Venus, has discovered that Venus is spinning a little slower than previous measurements.
Peering through the dense atmosphere in the infrared, the orbiter found surface features
were not quite where they should be.
Using the VIRTIS instrument at infrared wavelengths to penetrate the thick cloud cover, scientists
studied Venus' surface features and discovered that some were displaced by up to 20 km from
where they should have been given the accepted rotation rate which was measured by NASA’s
Magellan orbiter in the early 1990s.
The reason the orbiter is there in the first place is they are trying to find out whether
Venus has a solid or a liquid core, and these detailed measurements are designed to help
them find that out.
If it has a solid core, that means its mass must be more concentrated towards the center.
If that's the case, then the planet’s rotation would react less to external forces.
The most important thing in all of this is the dense atmosphere – it has more than
90 times the pressure of Earth’s and it also has high-speed weather systems, with
clouds running and wind blowing all over the place, which are believed to change the planet’s
rotation rate through friction with the surface.
Here on Earth we see a similar effect, where it is largely caused by wind and tides. The
length of an Earth day can change by roughly a millisecond and changes seasonally with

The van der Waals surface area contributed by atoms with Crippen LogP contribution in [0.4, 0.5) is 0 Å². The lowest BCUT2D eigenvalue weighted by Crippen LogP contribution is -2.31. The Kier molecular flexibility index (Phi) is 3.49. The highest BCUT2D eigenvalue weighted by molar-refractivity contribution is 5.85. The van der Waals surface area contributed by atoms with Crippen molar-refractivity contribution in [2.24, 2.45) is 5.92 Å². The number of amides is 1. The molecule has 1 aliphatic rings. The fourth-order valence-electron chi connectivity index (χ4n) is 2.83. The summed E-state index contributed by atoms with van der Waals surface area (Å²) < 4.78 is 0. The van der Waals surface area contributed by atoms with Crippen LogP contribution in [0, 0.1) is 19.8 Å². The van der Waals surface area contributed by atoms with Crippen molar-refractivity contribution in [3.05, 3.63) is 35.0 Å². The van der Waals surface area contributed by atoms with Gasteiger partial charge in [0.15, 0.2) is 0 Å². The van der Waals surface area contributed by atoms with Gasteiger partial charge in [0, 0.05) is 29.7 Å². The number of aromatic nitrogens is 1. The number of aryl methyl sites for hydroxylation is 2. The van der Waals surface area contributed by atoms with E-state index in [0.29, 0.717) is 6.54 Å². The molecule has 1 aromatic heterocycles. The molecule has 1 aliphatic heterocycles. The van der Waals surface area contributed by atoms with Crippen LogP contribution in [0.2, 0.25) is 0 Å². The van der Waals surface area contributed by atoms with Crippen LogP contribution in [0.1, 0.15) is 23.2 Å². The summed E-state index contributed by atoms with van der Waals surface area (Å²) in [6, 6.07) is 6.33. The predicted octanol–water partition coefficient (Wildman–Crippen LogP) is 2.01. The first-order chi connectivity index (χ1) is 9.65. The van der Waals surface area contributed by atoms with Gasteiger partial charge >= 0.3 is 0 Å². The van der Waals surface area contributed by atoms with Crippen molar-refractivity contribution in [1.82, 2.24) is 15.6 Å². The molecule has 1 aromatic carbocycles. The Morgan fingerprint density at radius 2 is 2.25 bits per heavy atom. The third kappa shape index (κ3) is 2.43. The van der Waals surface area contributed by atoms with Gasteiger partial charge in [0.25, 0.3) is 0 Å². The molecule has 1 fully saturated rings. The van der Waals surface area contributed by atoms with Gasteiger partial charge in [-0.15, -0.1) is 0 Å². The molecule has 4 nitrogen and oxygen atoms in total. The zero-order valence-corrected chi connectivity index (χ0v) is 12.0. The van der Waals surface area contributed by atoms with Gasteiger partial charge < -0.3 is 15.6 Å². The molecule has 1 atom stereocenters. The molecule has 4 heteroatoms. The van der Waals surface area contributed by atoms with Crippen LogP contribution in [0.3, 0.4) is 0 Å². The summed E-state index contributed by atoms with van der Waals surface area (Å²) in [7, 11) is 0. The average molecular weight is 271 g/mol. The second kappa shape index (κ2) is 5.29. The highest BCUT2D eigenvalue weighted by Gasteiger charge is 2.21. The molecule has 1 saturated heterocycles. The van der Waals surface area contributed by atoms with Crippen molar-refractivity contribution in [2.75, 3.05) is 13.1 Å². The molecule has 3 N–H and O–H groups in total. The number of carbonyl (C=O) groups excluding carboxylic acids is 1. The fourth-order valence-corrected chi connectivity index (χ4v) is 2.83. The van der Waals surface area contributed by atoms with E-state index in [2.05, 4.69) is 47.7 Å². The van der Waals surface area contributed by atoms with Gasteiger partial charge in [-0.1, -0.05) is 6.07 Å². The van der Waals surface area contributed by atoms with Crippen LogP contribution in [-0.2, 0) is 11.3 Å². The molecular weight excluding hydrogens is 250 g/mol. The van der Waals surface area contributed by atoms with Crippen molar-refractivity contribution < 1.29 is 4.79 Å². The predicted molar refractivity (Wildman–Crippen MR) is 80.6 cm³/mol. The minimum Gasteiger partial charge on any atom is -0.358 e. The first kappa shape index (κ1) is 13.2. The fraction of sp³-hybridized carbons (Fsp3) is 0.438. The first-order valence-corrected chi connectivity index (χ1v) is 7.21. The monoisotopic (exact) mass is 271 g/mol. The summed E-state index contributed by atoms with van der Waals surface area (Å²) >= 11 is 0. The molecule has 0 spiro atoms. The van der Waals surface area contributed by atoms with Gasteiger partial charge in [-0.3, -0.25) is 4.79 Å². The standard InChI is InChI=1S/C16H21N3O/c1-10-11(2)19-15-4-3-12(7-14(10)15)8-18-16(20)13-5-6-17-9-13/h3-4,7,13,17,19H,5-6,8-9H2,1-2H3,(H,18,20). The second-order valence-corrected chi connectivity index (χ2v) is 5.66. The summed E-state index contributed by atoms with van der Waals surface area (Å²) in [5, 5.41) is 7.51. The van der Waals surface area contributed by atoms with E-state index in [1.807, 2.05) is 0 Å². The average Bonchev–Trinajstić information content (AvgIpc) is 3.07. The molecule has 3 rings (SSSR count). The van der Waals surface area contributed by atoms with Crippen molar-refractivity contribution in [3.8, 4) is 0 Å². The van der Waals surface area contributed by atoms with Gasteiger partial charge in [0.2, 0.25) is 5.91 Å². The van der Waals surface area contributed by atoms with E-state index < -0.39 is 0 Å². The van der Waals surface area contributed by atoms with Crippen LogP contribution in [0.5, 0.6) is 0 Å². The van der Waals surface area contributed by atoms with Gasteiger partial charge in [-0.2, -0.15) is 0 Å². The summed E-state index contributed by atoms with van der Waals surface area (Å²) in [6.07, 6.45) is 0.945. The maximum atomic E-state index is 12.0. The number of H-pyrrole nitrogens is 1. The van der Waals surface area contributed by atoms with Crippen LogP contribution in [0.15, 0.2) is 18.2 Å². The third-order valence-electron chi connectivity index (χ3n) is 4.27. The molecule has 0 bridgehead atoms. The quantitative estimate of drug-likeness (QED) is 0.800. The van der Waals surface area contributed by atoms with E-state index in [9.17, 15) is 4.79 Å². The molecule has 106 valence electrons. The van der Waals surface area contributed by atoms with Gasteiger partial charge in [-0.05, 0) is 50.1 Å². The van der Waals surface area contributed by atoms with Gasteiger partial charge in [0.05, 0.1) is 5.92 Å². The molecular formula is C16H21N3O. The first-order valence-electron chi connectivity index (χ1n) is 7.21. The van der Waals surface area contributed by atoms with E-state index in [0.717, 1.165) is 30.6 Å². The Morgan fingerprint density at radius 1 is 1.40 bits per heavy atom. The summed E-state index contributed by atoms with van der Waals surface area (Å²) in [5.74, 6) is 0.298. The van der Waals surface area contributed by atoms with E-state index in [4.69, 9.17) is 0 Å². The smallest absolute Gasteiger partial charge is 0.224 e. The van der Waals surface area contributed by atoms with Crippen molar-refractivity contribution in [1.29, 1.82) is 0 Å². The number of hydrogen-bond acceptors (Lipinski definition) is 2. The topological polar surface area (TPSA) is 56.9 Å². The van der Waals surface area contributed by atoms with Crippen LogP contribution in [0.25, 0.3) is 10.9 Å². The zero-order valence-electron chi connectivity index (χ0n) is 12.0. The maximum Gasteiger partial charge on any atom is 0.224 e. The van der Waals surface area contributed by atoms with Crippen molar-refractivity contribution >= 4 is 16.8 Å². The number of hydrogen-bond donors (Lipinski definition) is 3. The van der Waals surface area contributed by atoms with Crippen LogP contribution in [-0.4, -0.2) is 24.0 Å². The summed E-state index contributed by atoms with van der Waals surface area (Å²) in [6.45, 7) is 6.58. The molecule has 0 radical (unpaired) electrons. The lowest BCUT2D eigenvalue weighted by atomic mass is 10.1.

wind patterns and temperatures over the course of a year.
So we see it here too, it's just such a tiny effect that it doesn't really matter.
Back in the 1980s and 1990s, the Venera and Magellan orbiters made radar maps of the surface
of Venus. Prior to that, we had never see the surface before because of the dense, crushing
and poisonous atmosphere. These maps gave us our first detailed global view of this
hostile world.
Over its four-year mission, Magellan was able to watch features rotate under the spacecraft
and it measured their positions and timed them, allowing scientists to determine the
length of the day on Venus as being equal to 243.0185 Earth days.
But, some 16 years later, surface features seen by Venus Express could only be lined
up with those observed by Magellan if the length of the Venus day is on average 6.5
minutes longer than what Magellan measured.
At first, they thought they had made a mistake because the Magellan measurements were very
accurate and they knew those were right, but after rechecking things, they still found
things did not line up.
So what's causing it to slow down? Recent atmospheric models have shown that the planet
could have weather cycles stretching over decades, which could lead to equally long-term
changes in the rotation period. Other effects could also be at work, including exchanges